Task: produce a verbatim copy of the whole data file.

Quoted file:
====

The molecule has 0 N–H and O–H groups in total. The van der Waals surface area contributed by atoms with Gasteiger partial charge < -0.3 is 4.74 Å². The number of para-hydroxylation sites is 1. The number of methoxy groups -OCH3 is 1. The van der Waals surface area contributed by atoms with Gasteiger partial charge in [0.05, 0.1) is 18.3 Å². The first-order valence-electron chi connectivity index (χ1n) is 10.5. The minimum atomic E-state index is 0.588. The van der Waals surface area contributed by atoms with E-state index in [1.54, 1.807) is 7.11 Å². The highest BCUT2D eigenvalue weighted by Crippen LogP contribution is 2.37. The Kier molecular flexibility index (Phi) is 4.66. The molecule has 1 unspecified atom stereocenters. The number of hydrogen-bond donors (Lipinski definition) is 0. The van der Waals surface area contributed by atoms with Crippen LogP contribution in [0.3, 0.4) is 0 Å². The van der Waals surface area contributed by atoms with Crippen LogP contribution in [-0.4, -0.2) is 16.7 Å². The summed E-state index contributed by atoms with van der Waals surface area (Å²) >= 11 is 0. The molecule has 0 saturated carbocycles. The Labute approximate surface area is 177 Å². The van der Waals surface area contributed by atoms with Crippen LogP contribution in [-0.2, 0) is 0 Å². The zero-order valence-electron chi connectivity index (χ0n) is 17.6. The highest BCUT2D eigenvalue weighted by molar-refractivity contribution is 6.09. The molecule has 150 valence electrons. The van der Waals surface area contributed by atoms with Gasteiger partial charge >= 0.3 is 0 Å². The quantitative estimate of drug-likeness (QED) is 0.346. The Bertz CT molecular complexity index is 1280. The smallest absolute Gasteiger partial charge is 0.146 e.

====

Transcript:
The molecule has 0 N–H and O–H groups in total. The van der Waals surface area contributed by atoms with Gasteiger partial charge < -0.3 is 4.74 Å². The number of para-hydroxylation sites is 1. The number of methoxy groups -OCH3 is 1. The van der Waals surface area contributed by atoms with Gasteiger partial charge in [0.05, 0.1) is 18.3 Å². The first-order valence-electron chi connectivity index (χ1n) is 10.5. The minimum atomic E-state index is 0.588. The van der Waals surface area contributed by atoms with E-state index in [1.54, 1.807) is 7.11 Å². The highest BCUT2D eigenvalue weighted by Crippen LogP contribution is 2.37. The Kier molecular flexibility index (Phi) is 4.66. The molecule has 1 unspecified atom stereocenters. The number of hydrogen-bond donors (Lipinski definition) is 0. The van der Waals surface area contributed by atoms with Crippen LogP contribution in [0.3, 0.4) is 0 Å². The van der Waals surface area contributed by atoms with Crippen LogP contribution in [-0.4, -0.2) is 16.7 Å². The summed E-state index contributed by atoms with van der Waals surface area (Å²) >= 11 is 0. The molecule has 0 saturated carbocycles. The Labute approximate surface area is 177 Å². The van der Waals surface area contributed by atoms with Crippen LogP contribution in [-0.2, 0) is 0 Å². The zero-order valence-electron chi connectivity index (χ0n) is 17.6. The highest BCUT2D eigenvalue weighted by molar-refractivity contribution is 6.09. The molecule has 150 valence electrons. The van der Waals surface area contributed by atoms with Gasteiger partial charge >= 0.3 is 0 Å². The quantitative estimate of drug-likeness (QED) is 0.346. The Bertz CT molecular complexity index is 1280. The smallest absolute Gasteiger partial charge is 0.146 e.